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Wendy Saul has always been interested in how the questions we ask and the information we learn in one place connects to other ideas, problems and curiosities. Her hope in studying elementary education and teaching was to bring the excitement of liberal arts thinking—generalist thinking—to young people in public schools . Saul received her BA in English literature and composition from Knox College, her teaching credentials from the University of Chicago and her PhD in Curriculum and Instruction from the University of Wisconsin, Madison. She taught middle school on the Lower East Side of New York City; reading, writing and children’s and adolescent literature at University of Maryland Baltimore County (UMBC), and International Studies and Education, largely to PhD students, at University of Missouri –St. Louis (UMSL). Her work overseas on active learning and critical thinking began in 199 in Eastern and Central Europe, and Central Asia. She tends to work in post-war-torn nations, most recently in Liberia, with CODE, a Canadian NGO where she has been a Board member for 10 years. She has also served as President of the International Book Bank and a Board member of the Rosendale Theatre in the Hudson Valley, NY where she currently lives. Saul describes herself as hopelessly curious—or is it nosey?—and as such, became interested in the world of science her husband and friends occupy and explore. Tying her own knowledge or literacy to her own and their interest in science, she forged relationships between the two disciplines that resulted in a number of books and National Science Foundation grants. (for instance Science Fare; Vital Connections: Children, Science and Books; Science Workshop; Beyond the Science Kit; Crossing Borders to Science and Literacy Instruction and Front-Page Science; as well as numerous articles and essays). Undoubtedly her greatest work-related pleasure comes from her exchanges with former students. This book is the result of years of conversations with Angela Kohnen.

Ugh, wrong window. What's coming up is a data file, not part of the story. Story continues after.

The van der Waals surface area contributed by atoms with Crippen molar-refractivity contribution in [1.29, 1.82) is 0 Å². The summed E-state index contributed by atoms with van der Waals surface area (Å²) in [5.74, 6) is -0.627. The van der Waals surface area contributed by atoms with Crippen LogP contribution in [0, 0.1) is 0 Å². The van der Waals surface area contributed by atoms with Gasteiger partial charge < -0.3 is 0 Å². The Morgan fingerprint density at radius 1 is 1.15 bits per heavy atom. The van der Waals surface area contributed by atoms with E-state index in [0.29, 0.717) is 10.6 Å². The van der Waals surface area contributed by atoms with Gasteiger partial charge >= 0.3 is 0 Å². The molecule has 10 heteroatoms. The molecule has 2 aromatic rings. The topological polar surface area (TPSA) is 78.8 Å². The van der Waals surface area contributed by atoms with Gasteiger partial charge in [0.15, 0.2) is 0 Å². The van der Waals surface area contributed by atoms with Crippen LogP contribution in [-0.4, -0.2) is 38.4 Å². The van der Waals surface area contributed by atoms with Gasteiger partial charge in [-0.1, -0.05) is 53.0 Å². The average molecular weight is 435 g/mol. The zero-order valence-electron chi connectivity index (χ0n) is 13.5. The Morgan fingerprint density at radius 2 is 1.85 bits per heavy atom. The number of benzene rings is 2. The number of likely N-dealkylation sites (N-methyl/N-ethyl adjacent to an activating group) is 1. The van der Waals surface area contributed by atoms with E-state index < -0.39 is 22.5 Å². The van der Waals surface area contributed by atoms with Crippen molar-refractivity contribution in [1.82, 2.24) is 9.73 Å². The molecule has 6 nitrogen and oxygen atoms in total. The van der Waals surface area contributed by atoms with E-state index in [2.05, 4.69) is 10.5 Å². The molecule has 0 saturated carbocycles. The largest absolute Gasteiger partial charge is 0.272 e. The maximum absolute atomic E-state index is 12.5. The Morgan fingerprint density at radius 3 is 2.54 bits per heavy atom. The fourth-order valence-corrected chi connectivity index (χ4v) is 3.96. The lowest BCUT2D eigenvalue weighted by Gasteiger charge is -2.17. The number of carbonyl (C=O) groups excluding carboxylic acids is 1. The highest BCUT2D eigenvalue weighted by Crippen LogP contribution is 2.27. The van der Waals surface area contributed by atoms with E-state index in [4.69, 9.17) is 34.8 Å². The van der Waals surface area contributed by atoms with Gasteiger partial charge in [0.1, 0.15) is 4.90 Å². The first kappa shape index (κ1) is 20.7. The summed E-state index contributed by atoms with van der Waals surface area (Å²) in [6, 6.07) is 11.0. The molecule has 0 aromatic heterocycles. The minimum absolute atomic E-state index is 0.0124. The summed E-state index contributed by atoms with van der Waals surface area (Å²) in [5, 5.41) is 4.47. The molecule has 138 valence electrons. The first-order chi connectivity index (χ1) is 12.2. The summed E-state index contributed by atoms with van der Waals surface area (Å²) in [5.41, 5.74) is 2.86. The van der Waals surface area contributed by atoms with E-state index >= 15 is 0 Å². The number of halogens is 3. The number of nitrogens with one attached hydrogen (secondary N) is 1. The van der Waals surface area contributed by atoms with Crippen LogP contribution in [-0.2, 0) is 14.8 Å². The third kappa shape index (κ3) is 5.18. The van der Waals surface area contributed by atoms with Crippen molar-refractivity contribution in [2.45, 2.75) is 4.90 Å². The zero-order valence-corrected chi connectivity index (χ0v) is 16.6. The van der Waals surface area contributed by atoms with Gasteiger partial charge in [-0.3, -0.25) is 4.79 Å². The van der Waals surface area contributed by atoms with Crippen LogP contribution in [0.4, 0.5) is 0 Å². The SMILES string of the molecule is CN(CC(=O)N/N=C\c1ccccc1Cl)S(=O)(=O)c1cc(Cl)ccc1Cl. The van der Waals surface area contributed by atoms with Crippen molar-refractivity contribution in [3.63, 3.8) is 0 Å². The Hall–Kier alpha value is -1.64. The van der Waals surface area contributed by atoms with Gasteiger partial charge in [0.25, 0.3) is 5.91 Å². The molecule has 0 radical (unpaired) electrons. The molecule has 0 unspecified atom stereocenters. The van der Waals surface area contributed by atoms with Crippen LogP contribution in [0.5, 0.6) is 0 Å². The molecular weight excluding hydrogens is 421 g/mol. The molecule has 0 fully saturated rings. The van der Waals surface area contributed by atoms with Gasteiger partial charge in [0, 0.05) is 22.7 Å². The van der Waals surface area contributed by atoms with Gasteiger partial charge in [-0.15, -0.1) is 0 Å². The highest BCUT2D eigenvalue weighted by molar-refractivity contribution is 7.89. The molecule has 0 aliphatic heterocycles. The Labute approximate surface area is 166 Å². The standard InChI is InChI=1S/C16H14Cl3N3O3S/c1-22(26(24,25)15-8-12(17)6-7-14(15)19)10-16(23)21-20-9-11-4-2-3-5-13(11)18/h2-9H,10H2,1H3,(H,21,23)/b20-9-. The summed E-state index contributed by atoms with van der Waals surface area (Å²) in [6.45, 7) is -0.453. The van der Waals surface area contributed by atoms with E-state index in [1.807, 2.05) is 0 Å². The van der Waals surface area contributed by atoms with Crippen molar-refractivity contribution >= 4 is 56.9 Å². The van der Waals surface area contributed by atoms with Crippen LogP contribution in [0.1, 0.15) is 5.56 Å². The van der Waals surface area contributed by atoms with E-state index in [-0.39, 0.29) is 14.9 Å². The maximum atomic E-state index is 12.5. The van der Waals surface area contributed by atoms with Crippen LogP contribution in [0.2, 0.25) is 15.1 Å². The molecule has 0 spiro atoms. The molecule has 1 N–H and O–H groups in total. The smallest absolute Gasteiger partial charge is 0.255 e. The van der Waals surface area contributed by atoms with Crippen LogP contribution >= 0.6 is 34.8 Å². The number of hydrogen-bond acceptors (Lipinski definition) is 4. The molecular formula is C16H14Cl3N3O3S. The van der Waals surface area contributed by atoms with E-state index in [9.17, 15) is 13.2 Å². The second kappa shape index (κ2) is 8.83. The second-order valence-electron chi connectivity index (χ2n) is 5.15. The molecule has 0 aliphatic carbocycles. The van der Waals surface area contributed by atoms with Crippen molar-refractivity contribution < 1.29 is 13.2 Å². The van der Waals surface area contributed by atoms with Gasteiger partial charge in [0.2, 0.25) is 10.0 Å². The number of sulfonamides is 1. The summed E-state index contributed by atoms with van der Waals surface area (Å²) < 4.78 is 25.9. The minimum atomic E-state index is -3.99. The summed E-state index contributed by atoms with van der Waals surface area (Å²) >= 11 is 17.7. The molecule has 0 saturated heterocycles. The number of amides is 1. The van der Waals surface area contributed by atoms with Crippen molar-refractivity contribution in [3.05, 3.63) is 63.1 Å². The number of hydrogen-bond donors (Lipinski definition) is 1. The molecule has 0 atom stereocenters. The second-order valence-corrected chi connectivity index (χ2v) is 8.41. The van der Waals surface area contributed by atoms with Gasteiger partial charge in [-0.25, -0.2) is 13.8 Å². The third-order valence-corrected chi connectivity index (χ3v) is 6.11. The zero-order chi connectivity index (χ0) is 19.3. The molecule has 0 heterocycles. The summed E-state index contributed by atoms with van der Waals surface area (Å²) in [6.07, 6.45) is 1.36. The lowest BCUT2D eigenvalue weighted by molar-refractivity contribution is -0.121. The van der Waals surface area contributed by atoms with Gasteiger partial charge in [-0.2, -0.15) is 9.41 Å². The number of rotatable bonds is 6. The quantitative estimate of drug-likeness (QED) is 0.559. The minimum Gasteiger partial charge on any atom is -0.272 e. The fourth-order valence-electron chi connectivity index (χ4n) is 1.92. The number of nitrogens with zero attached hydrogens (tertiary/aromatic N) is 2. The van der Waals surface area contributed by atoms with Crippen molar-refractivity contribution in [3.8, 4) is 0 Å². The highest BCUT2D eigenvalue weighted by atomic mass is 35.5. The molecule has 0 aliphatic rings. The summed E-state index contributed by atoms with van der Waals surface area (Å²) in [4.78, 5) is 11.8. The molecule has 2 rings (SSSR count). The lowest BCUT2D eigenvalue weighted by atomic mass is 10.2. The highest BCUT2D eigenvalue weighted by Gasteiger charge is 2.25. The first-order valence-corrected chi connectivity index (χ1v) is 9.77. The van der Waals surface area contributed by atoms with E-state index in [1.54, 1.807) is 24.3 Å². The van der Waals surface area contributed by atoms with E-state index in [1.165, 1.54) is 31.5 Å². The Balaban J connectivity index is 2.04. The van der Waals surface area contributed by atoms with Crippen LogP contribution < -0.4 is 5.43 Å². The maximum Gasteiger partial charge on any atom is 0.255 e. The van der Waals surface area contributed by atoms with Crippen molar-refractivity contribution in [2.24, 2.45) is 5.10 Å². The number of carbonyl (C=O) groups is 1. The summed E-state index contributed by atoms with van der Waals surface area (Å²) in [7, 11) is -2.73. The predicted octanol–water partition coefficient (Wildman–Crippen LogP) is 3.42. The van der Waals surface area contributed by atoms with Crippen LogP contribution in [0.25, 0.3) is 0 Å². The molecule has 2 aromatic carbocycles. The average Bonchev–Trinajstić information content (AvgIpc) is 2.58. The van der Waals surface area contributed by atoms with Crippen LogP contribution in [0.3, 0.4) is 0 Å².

What can we teach kids today that will have utility ten or fifteen years from now? Angela Kohnen and Wendy Saul propose an approach to information literacy that goes beyond the teaching of discreet, easily outdated skills. Instead they use activity to help students build identities as curious individuals empowered to ask their own questions and able to navigate their information-filled world in pursuit of credible answers.
A generalist is curious, open-minded, skeptical, and persistent in their quest for information. Thinking Like a Generalist: Skills for Navigating a Complex Worlddemonstrates what it means to take a generalist stance in instruction and provides a set of teaching tools to be able to pass those skills to students—skills that will transfer beyond the walls of the classroom.
Inside you’ll find the following:
A thorough introduction to what it means to be a “generalist”, and how to develop the practices and tools that help generalists navigate the world we live in
A focus on the teacher becoming a generalist and tips for modeling those practices in the classroom
Detailed instructions on how to write a unit of study that emphasizes generalist literacy skills and includes an overview and examples of five different units
How to use the authors’ read-aloud-think-aloud strategy to orient students to generalist tools and practices
The ideas, strategies, and examples in Thinking Like a Generalist will give you the tools to think like a generalist and then pass that knowledge on to your students, guiding them to become inquisitive, lifelong learners and preparing them for a future that we can’t yet imagine.
Mathematizing Children’s Literature
Sparking Connections, Joy, and Wonder Through Read-Alouds and Discussion